Swedroe: The Risks Of Carry Trade

The carry trade may be all the rage, but understanding its risks is essential.

Reviewed by: Larry Swedroe
Edited by: Larry Swedroe

The carry trade may be all the rage, but understanding its risks is essential.

The carry-trade strategy involves borrowing (going short on) a currency with a relatively low interest rate and using the proceeds to purchase (going long on) a currency yielding a higher interest rate, capturing the interest differential. The strategy can be “enhanced” though the use of leverage.

The success of this strategy has led to its proliferation, despite it being at odds with economic theory. Uncovered interest parity (UIP) theory states that there should be an equality of expected returns on otherwise-comparable financial assets denominated in two different currencies.

Thus, according to UIP, we should expect an appreciation of the low-yielding currency by the same amount as the return differential. However, there’s an overwhelming amount of empirical evidence against UIP theory. Thus, we have what is known as the “UIP puzzle.”

Important Research

Martin Lettau, Matteo Maggiori and Michael Weber—authors of the study “Conditional Risk Premia in Currency Markets and Other Asset Classes,” which appears in the November 2014 issue of the Journal of Financial Economics—provide us with a risk-based explanation for the success of the carry trade. Their study covered the period January 1974 through March 2010 and more than 50 currencies.

The authors found that “while high-yield currencies have higher betas [exposure to equity market risk] than lower-yield currencies, the difference in betas is too small to account for the observed spread in currency returns.”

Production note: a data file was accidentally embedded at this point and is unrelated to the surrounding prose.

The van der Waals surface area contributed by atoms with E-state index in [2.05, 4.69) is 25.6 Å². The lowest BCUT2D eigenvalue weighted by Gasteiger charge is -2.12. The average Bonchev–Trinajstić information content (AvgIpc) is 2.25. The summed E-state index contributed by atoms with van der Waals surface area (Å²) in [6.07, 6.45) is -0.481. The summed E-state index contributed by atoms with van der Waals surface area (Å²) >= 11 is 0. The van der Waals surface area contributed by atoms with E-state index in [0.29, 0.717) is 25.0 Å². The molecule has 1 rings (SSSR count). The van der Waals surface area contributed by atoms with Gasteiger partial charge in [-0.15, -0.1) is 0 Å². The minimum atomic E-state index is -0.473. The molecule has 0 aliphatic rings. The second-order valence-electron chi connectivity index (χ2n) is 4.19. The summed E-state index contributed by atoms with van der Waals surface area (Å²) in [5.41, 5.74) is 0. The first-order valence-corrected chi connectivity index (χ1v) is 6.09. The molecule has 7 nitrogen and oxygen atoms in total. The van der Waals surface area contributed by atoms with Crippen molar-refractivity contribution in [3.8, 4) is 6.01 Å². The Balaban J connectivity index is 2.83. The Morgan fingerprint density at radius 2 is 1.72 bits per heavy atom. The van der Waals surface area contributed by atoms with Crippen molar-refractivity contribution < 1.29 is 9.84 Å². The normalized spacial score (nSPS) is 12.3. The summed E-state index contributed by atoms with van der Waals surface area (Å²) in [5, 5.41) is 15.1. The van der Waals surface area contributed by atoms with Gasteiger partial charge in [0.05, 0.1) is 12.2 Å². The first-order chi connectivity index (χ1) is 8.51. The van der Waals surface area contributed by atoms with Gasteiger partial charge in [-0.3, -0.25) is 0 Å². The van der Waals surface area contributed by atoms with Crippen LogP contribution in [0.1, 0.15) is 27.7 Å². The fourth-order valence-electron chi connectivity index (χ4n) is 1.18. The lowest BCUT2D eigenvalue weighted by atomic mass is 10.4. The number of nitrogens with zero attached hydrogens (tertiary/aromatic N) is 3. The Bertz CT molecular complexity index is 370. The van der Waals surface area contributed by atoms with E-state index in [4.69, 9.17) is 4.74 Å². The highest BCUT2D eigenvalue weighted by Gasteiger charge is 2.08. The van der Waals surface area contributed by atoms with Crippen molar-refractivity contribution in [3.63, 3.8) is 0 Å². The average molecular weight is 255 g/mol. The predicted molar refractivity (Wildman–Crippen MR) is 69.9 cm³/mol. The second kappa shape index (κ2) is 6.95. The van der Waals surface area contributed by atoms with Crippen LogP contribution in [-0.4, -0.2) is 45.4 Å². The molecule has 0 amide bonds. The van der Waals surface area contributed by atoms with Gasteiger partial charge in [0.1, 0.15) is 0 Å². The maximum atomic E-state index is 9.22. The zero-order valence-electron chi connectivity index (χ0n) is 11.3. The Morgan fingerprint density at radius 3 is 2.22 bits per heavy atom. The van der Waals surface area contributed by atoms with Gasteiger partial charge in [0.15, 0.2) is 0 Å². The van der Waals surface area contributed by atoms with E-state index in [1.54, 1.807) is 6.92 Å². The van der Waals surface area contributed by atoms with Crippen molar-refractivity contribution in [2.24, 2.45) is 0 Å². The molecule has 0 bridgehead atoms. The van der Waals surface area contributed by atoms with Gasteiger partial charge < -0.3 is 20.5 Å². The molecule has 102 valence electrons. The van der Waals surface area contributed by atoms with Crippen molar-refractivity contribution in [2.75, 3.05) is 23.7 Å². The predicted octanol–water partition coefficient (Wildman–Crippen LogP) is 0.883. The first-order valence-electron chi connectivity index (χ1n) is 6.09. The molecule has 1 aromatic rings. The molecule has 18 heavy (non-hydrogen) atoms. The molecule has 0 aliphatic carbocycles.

However, since investors are known to exhibit downside-risk aversion, they extended their research to include a downside risk capital asset pricing model (DR-CAPM). They found that the DR-CAPM does indeed price the cross-section of currency returns.

Specifically, they found that the overall correlation of the carry to trade to beta is 0.14, and that it is statistically significant, with most of the unconditional correlation due to the downstate. Conditional on the downstate, the correlation increases to 0.33, while it’s only 0.03 in the upstate.

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Returns Explained

They also found that while the correlation of high-yield currencies with market returns is a decreasing function of those market returns, the opposite is true for low-yield currencies. The low-yielding currencies benefit from a flight to quality in bad times. They discovered that the DR-CAPM explained about 85 percent of the cross section of returns.

The authors thus concluded that “high yield currencies earn higher excess returns than low yield currencies because their co-movement with aggregate market returns is stronger conditional on bad market returns than it is conditional on good market returns.”

They also found that this downside risk premium is a feature not only of currencies, but also of equities, commodities and sovereign bonds. The authors’ findings are aligned with standard asset pricing theory, which posits that investments tending to perform poorly in bad times should carry risk premiums.

These findings are consistent with that of prior research. Following is a review of the recent literature on the carry trade.

Research Review

1. Lucio Sarno, Paul Schneider and Christian Wagner—authors of the 2011 study “Properties of Foreign Exchange Risk Premiums”—concluded that risk premiums solve the UIP puzzle and explain the success of the carry trade. They found that:

  • Time-varying excess returns are compensation for both currency risk and interest-rate risk. High interest rate currencies depreciate, on average, when domestic consumption growth is low (such as in 2008), while low interest-rate currencies appreciate under the same conditions.
  • Financial and macroeconomic variables are important drivers of the foreign exchange risk premium.
  • Expected excess returns are related to global risk aversion. In times of global market uncertainty and higher funding liquidity constraints, investors demand higher risk premiums on high-yield currencies, while they accept lower (or more negative) risk premiums on low-yield currencies. This supports flight-to-quality and flight-to-liquidity arguments for the risk premium in the carry trade.
  • Expected excess returns are countercyclical to the state of the U.S. economy. The authors concluded that “foreign exchange risk premiums are driven by global risk perception and macroeconomic variables in a way that is consistent with economic intuition.”


Link To Volatility